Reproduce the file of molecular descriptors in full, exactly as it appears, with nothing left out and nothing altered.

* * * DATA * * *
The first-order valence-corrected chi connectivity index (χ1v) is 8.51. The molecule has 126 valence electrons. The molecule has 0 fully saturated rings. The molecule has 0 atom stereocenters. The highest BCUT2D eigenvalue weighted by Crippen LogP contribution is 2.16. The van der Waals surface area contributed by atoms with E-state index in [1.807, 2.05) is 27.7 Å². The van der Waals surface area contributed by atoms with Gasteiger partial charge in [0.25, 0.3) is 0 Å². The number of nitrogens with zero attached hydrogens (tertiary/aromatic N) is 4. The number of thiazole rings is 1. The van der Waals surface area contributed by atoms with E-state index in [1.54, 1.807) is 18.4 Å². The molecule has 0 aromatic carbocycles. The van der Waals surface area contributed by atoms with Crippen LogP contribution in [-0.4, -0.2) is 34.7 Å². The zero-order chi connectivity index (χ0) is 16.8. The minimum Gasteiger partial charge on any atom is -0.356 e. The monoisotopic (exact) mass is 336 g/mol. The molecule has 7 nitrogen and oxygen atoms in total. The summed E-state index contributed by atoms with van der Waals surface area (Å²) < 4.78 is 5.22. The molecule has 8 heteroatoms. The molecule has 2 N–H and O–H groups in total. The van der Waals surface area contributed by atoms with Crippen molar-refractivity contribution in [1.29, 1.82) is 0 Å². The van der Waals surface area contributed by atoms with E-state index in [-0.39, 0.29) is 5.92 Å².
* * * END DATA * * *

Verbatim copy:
The first-order valence-corrected chi connectivity index (χ1v) is 8.51. The molecule has 126 valence electrons. The molecule has 0 fully saturated rings. The molecule has 0 atom stereocenters. The highest BCUT2D eigenvalue weighted by Crippen LogP contribution is 2.16. The van der Waals surface area contributed by atoms with E-state index in [1.807, 2.05) is 27.7 Å². The van der Waals surface area contributed by atoms with Gasteiger partial charge in [0.25, 0.3) is 0 Å². The number of nitrogens with zero attached hydrogens (tertiary/aromatic N) is 4. The number of thiazole rings is 1. The van der Waals surface area contributed by atoms with E-state index in [1.54, 1.807) is 18.4 Å². The molecule has 0 aromatic carbocycles. The van der Waals surface area contributed by atoms with Crippen LogP contribution in [-0.4, -0.2) is 34.7 Å². The zero-order chi connectivity index (χ0) is 16.8. The minimum Gasteiger partial charge on any atom is -0.356 e. The monoisotopic (exact) mass is 336 g/mol. The molecule has 7 nitrogen and oxygen atoms in total. The summed E-state index contributed by atoms with van der Waals surface area (Å²) < 4.78 is 5.22. The molecule has 8 heteroatoms. The molecule has 2 N–H and O–H groups in total. The van der Waals surface area contributed by atoms with Crippen molar-refractivity contribution in [1.29, 1.82) is 0 Å². The van der Waals surface area contributed by atoms with E-state index in [-0.39, 0.29) is 5.92 Å².